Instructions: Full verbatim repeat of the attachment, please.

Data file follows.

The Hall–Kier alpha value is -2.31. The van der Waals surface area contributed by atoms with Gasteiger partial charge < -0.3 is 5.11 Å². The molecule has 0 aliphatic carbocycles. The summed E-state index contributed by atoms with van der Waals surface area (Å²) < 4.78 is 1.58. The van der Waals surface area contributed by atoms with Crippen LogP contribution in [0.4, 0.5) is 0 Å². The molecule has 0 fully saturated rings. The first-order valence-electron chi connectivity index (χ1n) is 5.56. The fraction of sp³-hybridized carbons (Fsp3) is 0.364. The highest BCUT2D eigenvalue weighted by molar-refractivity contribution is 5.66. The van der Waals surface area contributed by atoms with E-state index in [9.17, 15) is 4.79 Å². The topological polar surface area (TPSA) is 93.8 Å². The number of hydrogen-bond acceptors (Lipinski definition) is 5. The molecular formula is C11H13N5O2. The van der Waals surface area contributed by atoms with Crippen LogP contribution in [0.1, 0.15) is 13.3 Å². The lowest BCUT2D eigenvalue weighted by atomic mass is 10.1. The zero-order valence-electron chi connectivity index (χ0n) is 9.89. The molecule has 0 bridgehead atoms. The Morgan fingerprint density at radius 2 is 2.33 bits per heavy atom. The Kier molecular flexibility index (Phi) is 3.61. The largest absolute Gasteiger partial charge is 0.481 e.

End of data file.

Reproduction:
The Hall–Kier alpha value is -2.31. The van der Waals surface area contributed by atoms with Gasteiger partial charge < -0.3 is 5.11 Å². The molecule has 0 aliphatic carbocycles. The summed E-state index contributed by atoms with van der Waals surface area (Å²) < 4.78 is 1.58. The van der Waals surface area contributed by atoms with Crippen LogP contribution in [0.4, 0.5) is 0 Å². The molecule has 0 fully saturated rings. The first-order valence-electron chi connectivity index (χ1n) is 5.56. The fraction of sp³-hybridized carbons (Fsp3) is 0.364. The highest BCUT2D eigenvalue weighted by molar-refractivity contribution is 5.66. The van der Waals surface area contributed by atoms with E-state index in [9.17, 15) is 4.79 Å². The topological polar surface area (TPSA) is 93.8 Å². The number of hydrogen-bond acceptors (Lipinski definition) is 5. The molecular formula is C11H13N5O2. The van der Waals surface area contributed by atoms with Crippen LogP contribution in [0.1, 0.15) is 13.3 Å². The lowest BCUT2D eigenvalue weighted by atomic mass is 10.1. The zero-order valence-electron chi connectivity index (χ0n) is 9.89. The molecule has 0 bridgehead atoms. The Morgan fingerprint density at radius 2 is 2.33 bits per heavy atom. The Kier molecular flexibility index (Phi) is 3.61. The largest absolute Gasteiger partial charge is 0.481 e.